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DTIC Team with former OWF Intern Carolyn Fota. Back row, left to right, Michele Finley, Helen Sherman, Angela Davis, and James Fletcher. Front row, left to right, Sandy Schwalb, Carolyn Fota, Howard Brande, and Phyllis Bell.
Are you a wounded, ill or injured Service member looking to increase your career readiness and use your time productively while you recover? Consider participating in an Operation Warfighter internship! You can learn more at our next outreach event, June 21 at USO Warrior and Family Center at Fort Belvoir. We'll be there from 9 a.m. to 12 p.m. and we hope to see you there, too! If you can't make it, but would still like more information about Federal internship opportunities, send an e-mail to firstname.lastname@example.org.
To get an idea of how an internship could help you during your recovery and rehabilitation, read the story of one of our interns below.
Lt. Col. (Ret) Carolyn E. Fota was progressing through her career when she was diagnosed with epilepsy, as the result of traumatic brain injury (TBI) sustained while on a humanitarian deployment to Haiti. The career medical service officer also had to grapple with post-traumatic stress disorder (PTSD) and being fitted for hearing aids due to hearing loss. Carolyn Fota’s medical condition required extensive care, treatment and rehabilitation which led to her assignment to the Fort Belvoir Warrior Transition Unit (WTU).
“My life and career took a huge turn in another direction and I thought any possibility for a career would not be open to me. Who would be interested in hiring someone with a history of TBI, PTSD and epilepsy?" Fota said. "But that’s when the Warrior Transition Battalion (WTB) rehabilitation staff & chain of command, Soldier and Family Assistance Center (SFAC), and Diane Conant, Transition Coordinator, encouraged me to submit my resume to the Operation Warfighter Program
Operation Warfighter (OWF) is a Federal internship program for wounded, ill, and injured military service members. The main objective of Operation Warfighter is to place recovering service members in supportive work settings that positively impact their recuperation. The program represents a great opportunity for transitioning service members to augment their employment readiness by building their resumes, exploring employment interests, developing job skills, benefiting from on-the-job training opportunities, gaining work experience and building self-confidence.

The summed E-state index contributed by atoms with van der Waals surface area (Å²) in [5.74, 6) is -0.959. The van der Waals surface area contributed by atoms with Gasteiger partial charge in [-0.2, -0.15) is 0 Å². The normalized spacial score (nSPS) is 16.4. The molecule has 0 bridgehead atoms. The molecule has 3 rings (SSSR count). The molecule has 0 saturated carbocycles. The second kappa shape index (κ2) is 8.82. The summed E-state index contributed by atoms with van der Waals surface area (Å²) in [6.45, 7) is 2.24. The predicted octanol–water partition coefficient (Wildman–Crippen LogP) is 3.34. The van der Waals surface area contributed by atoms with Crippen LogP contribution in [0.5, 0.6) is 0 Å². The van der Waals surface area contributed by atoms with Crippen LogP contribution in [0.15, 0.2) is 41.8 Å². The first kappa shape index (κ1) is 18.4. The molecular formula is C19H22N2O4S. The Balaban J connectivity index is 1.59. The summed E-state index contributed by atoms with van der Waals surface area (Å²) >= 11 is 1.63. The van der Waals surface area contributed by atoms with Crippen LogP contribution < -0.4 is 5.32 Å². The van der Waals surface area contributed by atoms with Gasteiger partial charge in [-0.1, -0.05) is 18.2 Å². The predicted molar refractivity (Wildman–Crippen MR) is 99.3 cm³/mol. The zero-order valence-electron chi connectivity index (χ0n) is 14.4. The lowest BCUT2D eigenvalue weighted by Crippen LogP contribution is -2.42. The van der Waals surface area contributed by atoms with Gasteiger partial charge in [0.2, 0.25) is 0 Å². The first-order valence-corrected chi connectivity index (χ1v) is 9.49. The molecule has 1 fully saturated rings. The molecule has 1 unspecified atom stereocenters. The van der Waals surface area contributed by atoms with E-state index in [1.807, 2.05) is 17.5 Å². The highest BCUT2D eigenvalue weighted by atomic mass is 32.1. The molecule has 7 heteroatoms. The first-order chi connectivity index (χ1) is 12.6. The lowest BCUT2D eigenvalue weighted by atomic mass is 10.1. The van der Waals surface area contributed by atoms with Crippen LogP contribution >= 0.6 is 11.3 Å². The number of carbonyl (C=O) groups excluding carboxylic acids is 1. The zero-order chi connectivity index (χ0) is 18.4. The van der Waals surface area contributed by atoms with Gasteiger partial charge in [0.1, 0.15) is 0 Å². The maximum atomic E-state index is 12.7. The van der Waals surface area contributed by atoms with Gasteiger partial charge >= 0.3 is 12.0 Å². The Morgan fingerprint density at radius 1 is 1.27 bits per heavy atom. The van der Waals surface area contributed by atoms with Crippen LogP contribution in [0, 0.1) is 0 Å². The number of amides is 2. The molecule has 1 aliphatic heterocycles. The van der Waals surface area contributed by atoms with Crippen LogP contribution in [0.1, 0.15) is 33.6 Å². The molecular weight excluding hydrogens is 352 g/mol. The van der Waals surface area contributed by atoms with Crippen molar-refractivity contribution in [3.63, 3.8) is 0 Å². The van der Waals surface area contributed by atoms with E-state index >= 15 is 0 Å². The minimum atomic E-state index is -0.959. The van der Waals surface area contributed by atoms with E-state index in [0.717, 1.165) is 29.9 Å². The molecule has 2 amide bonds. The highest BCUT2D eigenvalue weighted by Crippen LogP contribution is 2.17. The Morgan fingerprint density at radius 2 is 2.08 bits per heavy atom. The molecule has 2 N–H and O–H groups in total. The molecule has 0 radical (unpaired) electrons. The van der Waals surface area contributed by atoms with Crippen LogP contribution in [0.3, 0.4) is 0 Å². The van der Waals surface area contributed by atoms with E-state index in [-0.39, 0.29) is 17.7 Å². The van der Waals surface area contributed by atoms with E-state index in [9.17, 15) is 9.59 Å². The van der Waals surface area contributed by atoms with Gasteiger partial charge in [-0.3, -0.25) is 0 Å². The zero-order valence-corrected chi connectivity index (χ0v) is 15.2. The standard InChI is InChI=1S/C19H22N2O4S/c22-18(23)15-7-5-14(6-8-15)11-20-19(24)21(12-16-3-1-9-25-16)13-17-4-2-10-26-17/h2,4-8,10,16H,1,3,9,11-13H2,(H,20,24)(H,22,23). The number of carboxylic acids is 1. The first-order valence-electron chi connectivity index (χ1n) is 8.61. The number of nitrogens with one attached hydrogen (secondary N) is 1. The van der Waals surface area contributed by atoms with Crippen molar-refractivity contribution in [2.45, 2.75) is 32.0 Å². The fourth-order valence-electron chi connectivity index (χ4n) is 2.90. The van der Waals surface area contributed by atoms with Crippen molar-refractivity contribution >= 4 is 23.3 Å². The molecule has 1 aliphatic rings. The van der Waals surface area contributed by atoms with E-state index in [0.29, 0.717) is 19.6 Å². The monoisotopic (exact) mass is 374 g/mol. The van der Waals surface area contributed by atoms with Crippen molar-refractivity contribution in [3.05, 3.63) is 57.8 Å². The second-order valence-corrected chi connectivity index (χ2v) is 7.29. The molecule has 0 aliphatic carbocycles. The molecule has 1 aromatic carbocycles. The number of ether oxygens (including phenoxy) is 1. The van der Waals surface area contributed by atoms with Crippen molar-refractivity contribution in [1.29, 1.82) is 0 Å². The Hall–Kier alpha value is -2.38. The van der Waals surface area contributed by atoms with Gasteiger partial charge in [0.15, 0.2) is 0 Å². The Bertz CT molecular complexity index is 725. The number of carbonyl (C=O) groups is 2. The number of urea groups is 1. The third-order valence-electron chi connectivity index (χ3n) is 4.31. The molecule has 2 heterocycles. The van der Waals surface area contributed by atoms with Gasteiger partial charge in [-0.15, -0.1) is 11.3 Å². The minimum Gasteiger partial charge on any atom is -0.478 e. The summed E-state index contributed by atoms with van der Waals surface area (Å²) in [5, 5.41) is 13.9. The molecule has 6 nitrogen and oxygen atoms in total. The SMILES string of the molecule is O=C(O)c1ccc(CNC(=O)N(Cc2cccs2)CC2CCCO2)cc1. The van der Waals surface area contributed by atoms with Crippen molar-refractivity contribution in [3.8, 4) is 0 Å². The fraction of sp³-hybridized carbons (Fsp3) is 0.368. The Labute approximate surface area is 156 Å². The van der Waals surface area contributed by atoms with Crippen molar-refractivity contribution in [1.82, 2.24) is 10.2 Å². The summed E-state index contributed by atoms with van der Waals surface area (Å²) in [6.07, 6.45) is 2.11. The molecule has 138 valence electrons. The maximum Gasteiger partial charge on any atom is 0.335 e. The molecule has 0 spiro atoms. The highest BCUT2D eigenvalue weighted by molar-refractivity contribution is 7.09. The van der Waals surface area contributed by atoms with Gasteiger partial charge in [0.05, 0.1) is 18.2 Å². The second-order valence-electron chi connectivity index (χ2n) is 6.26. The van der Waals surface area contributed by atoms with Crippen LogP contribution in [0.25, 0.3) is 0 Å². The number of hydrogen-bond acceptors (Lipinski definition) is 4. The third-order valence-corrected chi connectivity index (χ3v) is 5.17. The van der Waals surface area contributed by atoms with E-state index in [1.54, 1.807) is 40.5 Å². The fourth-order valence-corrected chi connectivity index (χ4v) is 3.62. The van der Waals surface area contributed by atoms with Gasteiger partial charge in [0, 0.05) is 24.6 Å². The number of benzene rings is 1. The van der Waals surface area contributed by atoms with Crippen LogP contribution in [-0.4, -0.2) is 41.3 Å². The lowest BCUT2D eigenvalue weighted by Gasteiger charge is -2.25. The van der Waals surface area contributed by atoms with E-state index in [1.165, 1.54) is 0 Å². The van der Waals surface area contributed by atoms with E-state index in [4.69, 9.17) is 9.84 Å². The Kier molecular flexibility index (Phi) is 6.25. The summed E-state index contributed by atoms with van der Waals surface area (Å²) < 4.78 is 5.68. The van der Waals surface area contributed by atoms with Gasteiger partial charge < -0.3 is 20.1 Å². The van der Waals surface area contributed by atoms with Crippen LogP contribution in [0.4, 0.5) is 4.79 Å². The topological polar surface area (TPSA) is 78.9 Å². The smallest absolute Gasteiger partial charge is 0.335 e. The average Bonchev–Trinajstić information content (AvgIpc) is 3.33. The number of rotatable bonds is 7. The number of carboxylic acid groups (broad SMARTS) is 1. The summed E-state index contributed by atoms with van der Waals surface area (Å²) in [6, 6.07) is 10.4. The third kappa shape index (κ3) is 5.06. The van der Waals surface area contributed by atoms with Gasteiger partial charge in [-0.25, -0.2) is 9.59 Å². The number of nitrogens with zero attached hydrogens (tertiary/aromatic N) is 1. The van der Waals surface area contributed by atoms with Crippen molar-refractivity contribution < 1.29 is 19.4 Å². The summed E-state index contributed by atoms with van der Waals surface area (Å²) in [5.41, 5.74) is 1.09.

“A lot of government organizations and agencies wanted me to intern with them,” Fota said. "I decided to intern with the Defense Technical Information Center (DTIC)
, at Ft. Belvoir. Jim Fletcher, a DTIC Division Chief, took a lot of time reviewing my resume, interviewing and assigning me to the communications team under Michele Finley in November 2012. The entire staff was outstanding. I received training, professional coaching, opportunities to work on some great projects and assignment to a very supportive team. I made friends throughout the organization.”
Fota also explained that she gained confidence and was challenged to put into action what she learned from her extensive rehabilitative care.
“My goal is to live a very independent life and DTIC really helped me to develop my business, time management, and communication skills through weekly feedback from the communications team and DTIC leadership. I had a great internship experience at DTIC. I submitted my resume when a program analyst position opened on the DTIC communications team and was hired April 2013.”
Today, Carolyn Fota works as a program analyst on the DTIC communications team.